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Thousands Gather in Manchester for Vigil to Honor Victims of Ariana Grande Concert Attack

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A Manchester United scarf, laid in the shape of a heart, lies next to flowers left by members of the public at a candlelit vigil to honor the victims of Monday evening's terror attack at Albert Square on May 23, 2017 in Manchester, England.  

Thousands of people gathered in Manchester, England's Albert Square on Tuesday night (May 23) to honor the memory of the dozens killed and wounded in Monday night's terror attack during an Ariana Grande concert at Manchester Arena.

Waving posters that featured the phrase "I heart Manchester," they listened to the lord mayor, Eddy Newman, honor the emergency service workers who rushed to the scene and, according to The Guardian, what began as polite clapping "turned into thunderous applause, whooping and whistling."

Greater Manchester Police chief Ian Hopkins thanked the teams that had worked through the night and the members of the public for their solidarity, as well as the "rest of the world holding us in their thoughts... we must all stand together and not let the terrorists defeat us," he said. "Not let them stop us going about our daily business and create fear and we must all live in harmony with each other as we stand together and defeat terrorism."

Some scenes from the vigil:

British poet Tony Walsh (also known as Longfella) recited his moving poem "This Is the Place," an ode to the city of Manchester, during the half-hour event:

This is the place/ In the northwest of England/ It's ace, it's the best/ And the songs that we sing from the stands, from our bands/ Set the whole planet shaking/ Our inventions are legend. There's nowt we can't make, and so we make brilliant music/ We make brilliant bands/ We make goals that make souls leap from seats in the stands/ And we make things from steel/ And we make things from cotton/ And we make people laugh, take the mick summat rotten/ And we make you at home/ And we make you feel welcome and make summat happen/ And we can't seem to help it/ And if you're looking from history, then year we've a wealth/ But the Manchester way is to make it yourself/ And make us a record, a new number one/ And make us a brew while your up, love, go on/ And mke us feel proud that you're winning the league/ And make us sing louder and make us believe that this is the place that has helped shape the world/ And this is the place where a Manchester girl named Emmeline Pankhurst from the streets of Moss Side led a suffragette city with sisterhood pride/ And this is the place with appliance of science, we're on it, atomic, we struck with defiance, and in the face of a challenge, we always stand tall, Mancunians, in union, delivered it all. (Click below to hear the full poem).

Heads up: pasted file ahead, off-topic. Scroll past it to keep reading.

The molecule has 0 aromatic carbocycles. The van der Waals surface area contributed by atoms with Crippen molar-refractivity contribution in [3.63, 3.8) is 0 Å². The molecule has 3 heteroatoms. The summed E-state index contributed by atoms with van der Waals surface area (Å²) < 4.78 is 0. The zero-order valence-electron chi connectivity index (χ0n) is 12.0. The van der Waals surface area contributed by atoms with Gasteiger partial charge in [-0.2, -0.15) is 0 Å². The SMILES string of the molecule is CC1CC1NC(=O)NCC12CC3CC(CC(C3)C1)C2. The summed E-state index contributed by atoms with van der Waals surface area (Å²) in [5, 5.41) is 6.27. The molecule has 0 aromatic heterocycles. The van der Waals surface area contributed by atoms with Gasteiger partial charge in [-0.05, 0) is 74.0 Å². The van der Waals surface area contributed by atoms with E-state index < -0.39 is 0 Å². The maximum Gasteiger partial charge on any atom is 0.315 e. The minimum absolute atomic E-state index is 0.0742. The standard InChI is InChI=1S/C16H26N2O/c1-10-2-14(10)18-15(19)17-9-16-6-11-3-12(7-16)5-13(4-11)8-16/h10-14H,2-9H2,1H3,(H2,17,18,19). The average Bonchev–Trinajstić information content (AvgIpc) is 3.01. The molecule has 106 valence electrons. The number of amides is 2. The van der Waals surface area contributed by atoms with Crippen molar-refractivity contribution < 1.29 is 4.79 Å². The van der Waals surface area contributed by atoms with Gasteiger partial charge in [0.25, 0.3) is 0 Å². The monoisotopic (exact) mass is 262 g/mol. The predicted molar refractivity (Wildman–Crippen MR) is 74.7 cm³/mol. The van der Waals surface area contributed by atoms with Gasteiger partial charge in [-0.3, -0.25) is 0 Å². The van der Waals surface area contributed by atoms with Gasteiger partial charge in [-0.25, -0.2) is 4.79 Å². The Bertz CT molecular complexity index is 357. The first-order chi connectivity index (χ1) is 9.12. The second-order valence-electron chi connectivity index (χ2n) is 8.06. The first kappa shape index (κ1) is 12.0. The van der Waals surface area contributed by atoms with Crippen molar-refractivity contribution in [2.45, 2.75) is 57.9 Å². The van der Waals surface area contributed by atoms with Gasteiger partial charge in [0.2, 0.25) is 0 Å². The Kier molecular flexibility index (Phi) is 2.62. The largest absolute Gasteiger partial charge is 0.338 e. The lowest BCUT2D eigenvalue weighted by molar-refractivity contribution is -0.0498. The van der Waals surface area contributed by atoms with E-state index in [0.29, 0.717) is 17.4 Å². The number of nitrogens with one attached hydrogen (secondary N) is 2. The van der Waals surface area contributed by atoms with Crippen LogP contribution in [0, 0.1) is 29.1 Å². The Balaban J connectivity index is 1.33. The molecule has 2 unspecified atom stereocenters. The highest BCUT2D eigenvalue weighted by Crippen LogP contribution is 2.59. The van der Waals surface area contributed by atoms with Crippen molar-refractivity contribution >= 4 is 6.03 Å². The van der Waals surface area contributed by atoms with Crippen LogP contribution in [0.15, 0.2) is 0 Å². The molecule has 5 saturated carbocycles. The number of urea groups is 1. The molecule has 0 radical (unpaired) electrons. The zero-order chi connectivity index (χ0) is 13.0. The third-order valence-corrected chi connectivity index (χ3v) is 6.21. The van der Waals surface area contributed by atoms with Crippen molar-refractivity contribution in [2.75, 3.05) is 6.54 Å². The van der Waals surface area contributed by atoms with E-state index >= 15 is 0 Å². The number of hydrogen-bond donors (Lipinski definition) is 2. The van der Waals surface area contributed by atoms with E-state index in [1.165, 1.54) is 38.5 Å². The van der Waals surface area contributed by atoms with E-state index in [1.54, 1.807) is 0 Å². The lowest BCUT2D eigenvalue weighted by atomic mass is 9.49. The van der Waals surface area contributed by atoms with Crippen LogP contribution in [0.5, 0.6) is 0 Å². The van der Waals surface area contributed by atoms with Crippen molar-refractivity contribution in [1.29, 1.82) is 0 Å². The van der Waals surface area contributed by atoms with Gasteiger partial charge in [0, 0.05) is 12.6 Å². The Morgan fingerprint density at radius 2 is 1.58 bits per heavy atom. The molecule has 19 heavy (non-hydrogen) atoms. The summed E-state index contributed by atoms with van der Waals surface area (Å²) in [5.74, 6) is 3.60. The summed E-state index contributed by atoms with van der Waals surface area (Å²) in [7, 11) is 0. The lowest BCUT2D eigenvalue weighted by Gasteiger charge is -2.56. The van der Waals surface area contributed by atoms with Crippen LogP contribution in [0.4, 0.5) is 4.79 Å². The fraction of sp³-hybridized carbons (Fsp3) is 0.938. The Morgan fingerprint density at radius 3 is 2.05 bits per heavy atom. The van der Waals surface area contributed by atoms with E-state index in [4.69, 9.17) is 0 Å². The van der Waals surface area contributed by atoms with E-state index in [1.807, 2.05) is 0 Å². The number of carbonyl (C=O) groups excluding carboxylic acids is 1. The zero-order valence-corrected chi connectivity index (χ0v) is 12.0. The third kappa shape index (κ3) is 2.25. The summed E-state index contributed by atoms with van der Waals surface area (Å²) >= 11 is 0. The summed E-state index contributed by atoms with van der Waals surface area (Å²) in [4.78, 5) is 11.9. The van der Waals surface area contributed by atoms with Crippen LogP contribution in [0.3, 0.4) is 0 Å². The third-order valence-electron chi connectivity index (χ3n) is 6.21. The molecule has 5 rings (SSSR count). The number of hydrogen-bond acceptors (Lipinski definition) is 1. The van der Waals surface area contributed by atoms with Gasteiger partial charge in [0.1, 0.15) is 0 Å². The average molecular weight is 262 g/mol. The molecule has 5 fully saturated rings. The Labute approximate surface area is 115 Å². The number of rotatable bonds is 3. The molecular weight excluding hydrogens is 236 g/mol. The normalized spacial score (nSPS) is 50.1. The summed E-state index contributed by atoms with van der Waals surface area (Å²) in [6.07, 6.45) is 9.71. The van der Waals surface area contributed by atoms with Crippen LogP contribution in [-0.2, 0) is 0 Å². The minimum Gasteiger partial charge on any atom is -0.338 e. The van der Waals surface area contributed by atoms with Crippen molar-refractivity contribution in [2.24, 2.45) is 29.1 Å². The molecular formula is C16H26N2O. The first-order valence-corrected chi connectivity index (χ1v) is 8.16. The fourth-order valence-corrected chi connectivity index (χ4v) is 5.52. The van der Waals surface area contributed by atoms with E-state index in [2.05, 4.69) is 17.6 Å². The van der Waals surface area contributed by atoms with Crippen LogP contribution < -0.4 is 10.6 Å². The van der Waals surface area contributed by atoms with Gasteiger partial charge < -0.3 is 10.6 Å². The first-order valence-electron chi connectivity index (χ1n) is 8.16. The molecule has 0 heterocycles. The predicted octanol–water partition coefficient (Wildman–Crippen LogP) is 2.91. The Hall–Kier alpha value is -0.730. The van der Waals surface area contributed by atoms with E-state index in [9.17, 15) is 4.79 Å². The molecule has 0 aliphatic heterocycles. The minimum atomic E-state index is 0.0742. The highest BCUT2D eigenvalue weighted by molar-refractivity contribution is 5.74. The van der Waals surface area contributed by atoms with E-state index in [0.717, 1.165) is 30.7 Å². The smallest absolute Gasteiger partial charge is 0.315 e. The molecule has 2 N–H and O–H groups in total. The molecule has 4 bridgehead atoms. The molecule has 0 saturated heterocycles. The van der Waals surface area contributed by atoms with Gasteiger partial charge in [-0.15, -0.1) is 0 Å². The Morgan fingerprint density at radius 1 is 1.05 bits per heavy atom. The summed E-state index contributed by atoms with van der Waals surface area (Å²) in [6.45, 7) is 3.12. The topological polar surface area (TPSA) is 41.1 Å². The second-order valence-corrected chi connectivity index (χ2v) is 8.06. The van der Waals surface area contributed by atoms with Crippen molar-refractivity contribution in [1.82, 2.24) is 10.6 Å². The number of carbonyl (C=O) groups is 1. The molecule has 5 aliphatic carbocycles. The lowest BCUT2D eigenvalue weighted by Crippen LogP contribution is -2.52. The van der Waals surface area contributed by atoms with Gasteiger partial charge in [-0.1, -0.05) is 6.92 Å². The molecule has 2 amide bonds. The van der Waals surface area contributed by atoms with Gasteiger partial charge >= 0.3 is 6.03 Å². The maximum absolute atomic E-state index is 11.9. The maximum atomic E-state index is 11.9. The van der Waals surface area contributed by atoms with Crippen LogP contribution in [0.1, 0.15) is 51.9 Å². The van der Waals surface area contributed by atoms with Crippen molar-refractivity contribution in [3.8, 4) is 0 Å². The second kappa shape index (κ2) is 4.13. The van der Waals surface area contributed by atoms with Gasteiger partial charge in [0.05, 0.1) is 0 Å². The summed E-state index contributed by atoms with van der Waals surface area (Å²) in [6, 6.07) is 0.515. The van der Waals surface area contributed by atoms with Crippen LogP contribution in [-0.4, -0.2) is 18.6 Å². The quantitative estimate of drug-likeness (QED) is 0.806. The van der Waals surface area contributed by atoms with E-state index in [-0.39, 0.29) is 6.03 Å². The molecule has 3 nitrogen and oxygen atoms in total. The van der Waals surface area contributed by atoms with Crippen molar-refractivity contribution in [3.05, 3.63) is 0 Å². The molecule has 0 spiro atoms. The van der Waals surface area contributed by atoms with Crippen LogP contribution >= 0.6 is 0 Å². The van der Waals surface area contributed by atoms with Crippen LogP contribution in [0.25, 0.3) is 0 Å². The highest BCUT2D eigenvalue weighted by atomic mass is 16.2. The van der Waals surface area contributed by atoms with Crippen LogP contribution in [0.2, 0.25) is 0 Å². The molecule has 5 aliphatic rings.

The somber vigil came as news broke that British Prime Minister Theresa May had announced the terror level in the U.K. had been raised from severe to critical following the attack, a move that indicates that an attack is expected "imminently." Manchester police have identified the bomber responsible for the attack as 22-year-old Salman Abedi, according to CNN. The suicide bomber attack at the 21,000-capacity Manchester Arena in England left at least 22 dead and 59 people injured at press time. ISIS has claimed responsibility for the attack, which it said in a telegram was carried out by a "soldier of the caliphate," but the terror group had not offered any evidence of its ties to the incident. The bombing was the deadliest attack in Britain since 52 people were killed on buses and commuter trains by four suicide bombers in July 2005.

As the Manchester gathering ended, the crowd chanted "Manchester! Manchester! Manchester!" in unison, according to The Guardian, with a lone voice paying homage to one of the city's favorite native bands, The Smiths, by yelling, "There is a light that never goes out."

In addition, tributes came in from around the world, with major landmarks including the Burj Khalifa in Dubai and the Brandenburg gate in Berlin lit up with the colors of the British flag.